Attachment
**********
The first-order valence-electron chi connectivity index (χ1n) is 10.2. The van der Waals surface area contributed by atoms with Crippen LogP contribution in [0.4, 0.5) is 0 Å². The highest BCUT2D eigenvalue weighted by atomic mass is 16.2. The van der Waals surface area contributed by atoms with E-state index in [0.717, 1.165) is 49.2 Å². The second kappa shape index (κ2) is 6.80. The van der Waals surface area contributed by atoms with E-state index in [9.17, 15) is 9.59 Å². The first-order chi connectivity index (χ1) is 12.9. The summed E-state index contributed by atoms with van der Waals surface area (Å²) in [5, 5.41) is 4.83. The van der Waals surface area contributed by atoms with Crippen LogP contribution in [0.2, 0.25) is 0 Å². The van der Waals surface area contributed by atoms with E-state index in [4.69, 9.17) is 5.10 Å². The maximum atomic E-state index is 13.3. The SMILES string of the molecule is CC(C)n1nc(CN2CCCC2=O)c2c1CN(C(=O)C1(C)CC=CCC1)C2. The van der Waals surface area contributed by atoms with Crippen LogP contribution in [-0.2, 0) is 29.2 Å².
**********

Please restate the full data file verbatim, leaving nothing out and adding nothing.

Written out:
The first-order valence-electron chi connectivity index (χ1n) is 10.2. The van der Waals surface area contributed by atoms with Crippen LogP contribution in [0.4, 0.5) is 0 Å². The highest BCUT2D eigenvalue weighted by atomic mass is 16.2. The van der Waals surface area contributed by atoms with E-state index in [0.717, 1.165) is 49.2 Å². The second kappa shape index (κ2) is 6.80. The van der Waals surface area contributed by atoms with E-state index in [9.17, 15) is 9.59 Å². The first-order chi connectivity index (χ1) is 12.9. The summed E-state index contributed by atoms with van der Waals surface area (Å²) in [5, 5.41) is 4.83. The van der Waals surface area contributed by atoms with Crippen LogP contribution in [0.2, 0.25) is 0 Å². The van der Waals surface area contributed by atoms with E-state index in [4.69, 9.17) is 5.10 Å². The maximum atomic E-state index is 13.3. The SMILES string of the molecule is CC(C)n1nc(CN2CCCC2=O)c2c1CN(C(=O)C1(C)CC=CCC1)C2. The van der Waals surface area contributed by atoms with Crippen LogP contribution in [-0.2, 0) is 29.2 Å².